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The Crimean War Memorial in Lancaster Cemetery

In Lancaster Cemetery there stands a striking memorial to local men who lost their lives in the Russian War, 1854-56.  Although it is close to one of the city’s best-known landmarks and tourist attractions, the Ashton Memorial in Williamson Park, its existence is not well known.  It takes the form of a large limestone obelisk standing on a square podium occupying an elevated site overlooking the city, and must have been very prominent when it was erected, whereas it is now party obscured by trees.

Crimean War Memorial, Lancaster
Accession Number: KO1996/04

Inscription on the West Side:


To The Imperishable Memory of The Brave Soldiers and Sailors Natives of Lancaster and the Neighbourhood Who fell in the RUSSIAN WAR AD MDCCCLIV – V – VI  This monument Erected by Public Subscription is dedicated.

The following are the names of those commemorated and the results of research on them.

East Side:

Seaman Edward Parkinson, HMS Valiant.  Drowned in the great gale off Balaclava, 14 November 1854.  Aged 23 years.

Gunner William Vere, Royal Artillery.  Died from the effects of wounds received in action, June 1855.  Aged 23 years.

Private William Lund, 3rd Battalion, Grenadier Guards.  Died of wounds in hospital at Scutari, Turkey, 21st January 1855.  Aged 33 years.  (One report states that he died of wounds on board HMS Monarch on that date.)  A gravestone in Lancaster Cemetery bears the following inscription:- ‘In Memory of John Parkinson who died 11 August 1873 aged 93 years.  Also William Lund who died Scutari, 21st January 1855 aged 33 years.  Also Martha, his widow, who died 21st April 1879, aged 59 years’.

Private Stephen Hayhurst, 3rd Battalion, Grenadier Guards.  Killed whilst on picquet duty before Sebastopol, 7th January 1855.  Aged 24 years.

Number 6090 Private William Grime, 3rd Battalion, Grenadier Guards.  Wounded in the trenches before Sebastopol and died on the passage home, 1st May 1855.  Aged 25 years.

Private Thomas Miller, 3rd Battalion, Grenadier Guards.  No further information on this man.

Number 5095 Private Daniel Thompson, 1st Battalion, Scots Fusilier Guards.  Killed in the trenches before Sebastopol by a shot from the Redan, 4th August 1855.  Aged 23 years.   A native of Lancaster who, on the Militia being embodied, enlisted in the 1st Royal Lancashire Militia (Duke of Lancaster’s Own), the Headquarters and Depot of which were in Lancaster, served with them as part of Portsmouth Garrison and was promoted to Corporal.  Subsequently enlisted, with other comrades, in the Fusilier Guards with whom he served at Headquarters in or near London and, after trying for some time, was drafted to the Crimea, were he served about six months.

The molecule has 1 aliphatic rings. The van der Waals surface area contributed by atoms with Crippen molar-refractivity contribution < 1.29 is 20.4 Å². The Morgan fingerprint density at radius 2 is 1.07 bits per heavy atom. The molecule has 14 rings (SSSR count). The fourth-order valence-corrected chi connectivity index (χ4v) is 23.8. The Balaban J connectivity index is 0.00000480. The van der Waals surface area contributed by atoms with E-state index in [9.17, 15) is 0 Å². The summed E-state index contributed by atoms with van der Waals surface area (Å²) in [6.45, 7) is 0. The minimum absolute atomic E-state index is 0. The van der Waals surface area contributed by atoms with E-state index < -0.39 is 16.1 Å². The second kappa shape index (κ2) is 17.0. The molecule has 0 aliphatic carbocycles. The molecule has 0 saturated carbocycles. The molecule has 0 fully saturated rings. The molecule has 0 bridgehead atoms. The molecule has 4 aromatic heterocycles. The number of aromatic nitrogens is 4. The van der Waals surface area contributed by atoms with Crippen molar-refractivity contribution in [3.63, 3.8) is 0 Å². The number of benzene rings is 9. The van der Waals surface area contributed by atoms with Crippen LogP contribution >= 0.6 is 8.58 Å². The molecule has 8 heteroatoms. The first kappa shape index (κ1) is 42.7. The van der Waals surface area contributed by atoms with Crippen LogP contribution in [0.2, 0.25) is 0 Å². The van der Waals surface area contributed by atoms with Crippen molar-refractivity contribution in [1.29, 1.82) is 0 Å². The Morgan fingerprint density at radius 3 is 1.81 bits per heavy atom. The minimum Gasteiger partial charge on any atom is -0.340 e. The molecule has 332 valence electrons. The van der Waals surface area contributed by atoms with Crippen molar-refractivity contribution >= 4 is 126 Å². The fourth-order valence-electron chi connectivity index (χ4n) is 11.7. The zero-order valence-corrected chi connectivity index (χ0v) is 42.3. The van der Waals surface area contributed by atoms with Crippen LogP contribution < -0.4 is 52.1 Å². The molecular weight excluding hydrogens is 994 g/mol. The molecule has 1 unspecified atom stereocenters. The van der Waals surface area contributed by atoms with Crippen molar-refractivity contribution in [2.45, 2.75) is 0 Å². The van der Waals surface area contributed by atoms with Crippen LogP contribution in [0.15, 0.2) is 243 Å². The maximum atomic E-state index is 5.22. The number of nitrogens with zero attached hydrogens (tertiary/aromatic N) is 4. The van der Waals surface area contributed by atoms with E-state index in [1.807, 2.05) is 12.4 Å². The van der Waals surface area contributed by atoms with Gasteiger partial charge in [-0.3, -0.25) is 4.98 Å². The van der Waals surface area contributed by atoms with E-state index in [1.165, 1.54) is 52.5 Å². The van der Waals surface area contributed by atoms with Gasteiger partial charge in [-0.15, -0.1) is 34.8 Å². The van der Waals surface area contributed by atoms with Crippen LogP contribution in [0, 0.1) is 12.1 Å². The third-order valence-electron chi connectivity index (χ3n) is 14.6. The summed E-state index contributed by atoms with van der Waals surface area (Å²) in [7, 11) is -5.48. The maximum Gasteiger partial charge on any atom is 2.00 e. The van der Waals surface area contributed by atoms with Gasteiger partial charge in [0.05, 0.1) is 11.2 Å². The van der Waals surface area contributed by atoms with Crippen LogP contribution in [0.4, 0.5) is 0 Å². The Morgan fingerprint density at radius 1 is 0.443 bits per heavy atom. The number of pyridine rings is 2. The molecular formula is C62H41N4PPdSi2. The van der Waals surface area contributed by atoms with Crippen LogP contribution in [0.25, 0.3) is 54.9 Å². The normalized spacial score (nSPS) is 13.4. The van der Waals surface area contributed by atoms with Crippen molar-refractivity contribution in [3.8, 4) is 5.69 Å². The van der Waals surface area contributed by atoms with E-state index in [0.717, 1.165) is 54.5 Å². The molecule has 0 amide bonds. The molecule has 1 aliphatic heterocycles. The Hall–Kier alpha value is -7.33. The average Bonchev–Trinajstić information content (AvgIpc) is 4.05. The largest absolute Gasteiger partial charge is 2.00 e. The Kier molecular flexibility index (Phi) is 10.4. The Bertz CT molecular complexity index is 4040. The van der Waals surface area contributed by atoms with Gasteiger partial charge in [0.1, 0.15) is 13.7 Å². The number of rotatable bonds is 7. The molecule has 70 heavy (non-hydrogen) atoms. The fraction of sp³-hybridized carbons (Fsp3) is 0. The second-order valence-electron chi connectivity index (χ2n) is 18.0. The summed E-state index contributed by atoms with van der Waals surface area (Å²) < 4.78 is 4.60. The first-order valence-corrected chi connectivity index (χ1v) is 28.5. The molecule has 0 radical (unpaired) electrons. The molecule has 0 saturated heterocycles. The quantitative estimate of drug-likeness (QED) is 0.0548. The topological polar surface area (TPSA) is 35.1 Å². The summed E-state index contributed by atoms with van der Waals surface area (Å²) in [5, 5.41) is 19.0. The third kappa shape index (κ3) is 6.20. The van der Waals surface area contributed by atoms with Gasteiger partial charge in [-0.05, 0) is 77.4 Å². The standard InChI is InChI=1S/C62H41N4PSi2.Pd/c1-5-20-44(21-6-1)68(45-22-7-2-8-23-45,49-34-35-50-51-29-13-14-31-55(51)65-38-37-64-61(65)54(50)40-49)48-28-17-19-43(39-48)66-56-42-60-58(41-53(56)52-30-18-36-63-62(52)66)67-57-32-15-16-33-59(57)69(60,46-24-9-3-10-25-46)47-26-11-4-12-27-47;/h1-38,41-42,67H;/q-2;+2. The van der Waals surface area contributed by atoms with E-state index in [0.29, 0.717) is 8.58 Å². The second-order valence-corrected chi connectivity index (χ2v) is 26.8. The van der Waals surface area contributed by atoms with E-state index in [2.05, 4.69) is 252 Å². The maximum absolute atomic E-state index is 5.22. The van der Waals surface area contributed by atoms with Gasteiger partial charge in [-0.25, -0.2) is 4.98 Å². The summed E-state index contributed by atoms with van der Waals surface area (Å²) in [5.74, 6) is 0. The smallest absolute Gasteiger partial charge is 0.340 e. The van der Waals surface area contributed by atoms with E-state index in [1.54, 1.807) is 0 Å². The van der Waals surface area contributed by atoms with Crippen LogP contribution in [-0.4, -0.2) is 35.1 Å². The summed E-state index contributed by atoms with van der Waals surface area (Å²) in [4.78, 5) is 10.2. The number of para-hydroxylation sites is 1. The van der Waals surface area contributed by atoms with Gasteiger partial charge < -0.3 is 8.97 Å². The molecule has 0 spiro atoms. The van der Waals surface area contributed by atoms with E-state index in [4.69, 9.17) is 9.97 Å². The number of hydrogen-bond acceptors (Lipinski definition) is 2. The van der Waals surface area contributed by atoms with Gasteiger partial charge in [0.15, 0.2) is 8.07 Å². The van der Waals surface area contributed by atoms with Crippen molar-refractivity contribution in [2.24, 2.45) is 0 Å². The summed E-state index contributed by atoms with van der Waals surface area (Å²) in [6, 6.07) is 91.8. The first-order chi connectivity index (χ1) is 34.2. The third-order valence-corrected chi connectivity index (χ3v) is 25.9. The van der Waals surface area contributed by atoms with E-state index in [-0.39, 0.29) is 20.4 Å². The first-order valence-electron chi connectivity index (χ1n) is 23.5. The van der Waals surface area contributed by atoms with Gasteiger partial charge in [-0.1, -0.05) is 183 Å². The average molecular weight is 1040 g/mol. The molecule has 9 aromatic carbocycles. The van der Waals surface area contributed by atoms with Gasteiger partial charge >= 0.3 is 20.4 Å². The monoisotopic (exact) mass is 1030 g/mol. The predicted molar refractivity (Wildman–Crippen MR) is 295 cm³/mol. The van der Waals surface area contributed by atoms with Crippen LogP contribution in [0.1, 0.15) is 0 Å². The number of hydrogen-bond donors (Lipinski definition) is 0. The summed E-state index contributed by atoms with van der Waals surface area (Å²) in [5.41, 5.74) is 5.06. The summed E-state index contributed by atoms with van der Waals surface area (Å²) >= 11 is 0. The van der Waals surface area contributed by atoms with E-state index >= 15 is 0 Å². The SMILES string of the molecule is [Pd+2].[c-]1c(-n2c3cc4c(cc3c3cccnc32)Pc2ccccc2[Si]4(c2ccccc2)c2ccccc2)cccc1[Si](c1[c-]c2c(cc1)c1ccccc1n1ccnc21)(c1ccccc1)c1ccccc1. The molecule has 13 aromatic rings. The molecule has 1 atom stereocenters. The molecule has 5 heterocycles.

North Side:

Lance Corporal James Waterhouse, 1st Foot (The Royal Regiment).  Died of cholera at Varna, Bulgaria, 15th August 1855.  Aged 25 years.

Private William Leadbetter, 1st Foot (The Royal Regiment).  Blown up by the explosion of a magazine in Sebastopol, 16th September 1855.  Aged 19 years.

Number 3487 Private William Dawson, 4th Foot (The King’s Own).  Severely wounded in action on 16th January 1855 and died in hospital at Scutari, Turkey, 12th February 1855.

Private George Nimmo, 4th Foot (The King’s Own).  Died from the effect of wounds received in action, in hospital at Scutari, Turkey, 10th January 1856.  Aged 27 years.

Private William Raby, 4th Foot (The King’s Own).  Died in the hospital tent before Sebastopol, 21st March 1855.  Aged 41 years.

Private Robert Gardner, 21st Foot (North British Fusiliers).  Killed in the trenches before Sebastopol, 11th December.  Aged 21 years.

South Side:

Number 2122 Private Matthew Fell, 23rd Foot (Royal Welsh Fusiliers).  Present at the Battles of Alma and Inkermann.  Taken prisoner by the enemy before Sebastopol, 20th December 1854 and died in the hospital at Simpheropol, 21st December 1854.  Aged 40 years.  Some of his letters from the Crimea to his wife in Lancaster were published by ‘The Lancaster Gazette’.

Number 3558 Private Robert Kirk, 44th Foot (East Essex).  Dangerously wounded during the first attack on the Redan, 18th June 1855 (listed in ‘The Lancaster Gazette of 14th July 1855) and presumably died as a result.  Family home was at Scotforth, Lancaster.

Private William H L Quittenton, 49th Foot (Princess Charlotte of Wales’s or Hertfordshire).  Reported in ‘The Lancaster Gazette’ of 1st September 1855 as having died of disease.  Believed to be the son of Henry Quittenton (Cordwainer of Lancaster) and Mary Quittenton.

Private Richard Brown, 55th Foot (Westmoreland).  Died of cholera in the camp before Sebastopol, 25th June 1855.  Aged 31 years.

Private Richard Bleazard, 72nd Foot (Duke of Albany’s Own Highlanders).  No further information on this man.

William Whitehead, Land Transport Corps.  Died of fever in hospital at Scutari, Turkey on 2nd April 1856.  Aged 34 years.

The Memorial was Dedicated at a public ceremony on Thursday 8th November 1860.  A detailed report of the proceedings was published in ‘The Lancaster Guardian’ of 10th November 1860.

Information from the museum’s collection, Cross Fleury’s Time-Honoured Lancaster (1891) and research by N Rowlinson.

© 2006 Trustees of the King's Own Royal Regiment Museum